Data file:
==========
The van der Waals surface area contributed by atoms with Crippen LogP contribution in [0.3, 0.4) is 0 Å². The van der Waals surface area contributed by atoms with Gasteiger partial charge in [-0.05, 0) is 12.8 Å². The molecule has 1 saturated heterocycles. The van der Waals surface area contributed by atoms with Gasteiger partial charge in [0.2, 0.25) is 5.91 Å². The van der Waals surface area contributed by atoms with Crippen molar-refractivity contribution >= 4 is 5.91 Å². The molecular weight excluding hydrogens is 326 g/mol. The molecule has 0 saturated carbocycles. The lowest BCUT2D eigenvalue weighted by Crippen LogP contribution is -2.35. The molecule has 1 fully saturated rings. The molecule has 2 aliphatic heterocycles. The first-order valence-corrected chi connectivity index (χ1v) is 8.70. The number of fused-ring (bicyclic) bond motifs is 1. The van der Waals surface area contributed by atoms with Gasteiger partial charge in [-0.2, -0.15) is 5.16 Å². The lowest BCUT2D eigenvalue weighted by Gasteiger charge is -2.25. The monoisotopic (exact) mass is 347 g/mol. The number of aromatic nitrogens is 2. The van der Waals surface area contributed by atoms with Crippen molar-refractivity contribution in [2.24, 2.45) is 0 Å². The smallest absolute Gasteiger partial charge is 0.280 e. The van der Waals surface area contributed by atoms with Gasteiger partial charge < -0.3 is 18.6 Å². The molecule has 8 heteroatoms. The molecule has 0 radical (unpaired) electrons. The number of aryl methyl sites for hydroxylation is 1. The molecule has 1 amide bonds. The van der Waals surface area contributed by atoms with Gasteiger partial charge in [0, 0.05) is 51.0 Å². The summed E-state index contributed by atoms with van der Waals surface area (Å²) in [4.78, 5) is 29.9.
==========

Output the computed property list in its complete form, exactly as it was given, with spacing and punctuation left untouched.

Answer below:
The van der Waals surface area contributed by atoms with Crippen LogP contribution in [0.3, 0.4) is 0 Å². The van der Waals surface area contributed by atoms with Gasteiger partial charge in [-0.05, 0) is 12.8 Å². The molecule has 1 saturated heterocycles. The van der Waals surface area contributed by atoms with Gasteiger partial charge in [0.2, 0.25) is 5.91 Å². The van der Waals surface area contributed by atoms with Crippen molar-refractivity contribution >= 4 is 5.91 Å². The molecular weight excluding hydrogens is 326 g/mol. The molecule has 0 saturated carbocycles. The lowest BCUT2D eigenvalue weighted by Crippen LogP contribution is -2.35. The molecule has 1 fully saturated rings. The molecule has 2 aliphatic heterocycles. The first-order valence-corrected chi connectivity index (χ1v) is 8.70. The number of fused-ring (bicyclic) bond motifs is 1. The van der Waals surface area contributed by atoms with Gasteiger partial charge in [-0.2, -0.15) is 5.16 Å². The lowest BCUT2D eigenvalue weighted by Gasteiger charge is -2.25. The monoisotopic (exact) mass is 347 g/mol. The number of aromatic nitrogens is 2. The van der Waals surface area contributed by atoms with Crippen molar-refractivity contribution in [2.24, 2.45) is 0 Å². The smallest absolute Gasteiger partial charge is 0.280 e. The van der Waals surface area contributed by atoms with Gasteiger partial charge < -0.3 is 18.6 Å². The molecule has 8 heteroatoms. The molecule has 0 radical (unpaired) electrons. The number of aryl methyl sites for hydroxylation is 1. The molecule has 1 amide bonds. The van der Waals surface area contributed by atoms with Gasteiger partial charge in [0, 0.05) is 51.0 Å². The summed E-state index contributed by atoms with van der Waals surface area (Å²) in [4.78, 5) is 29.9.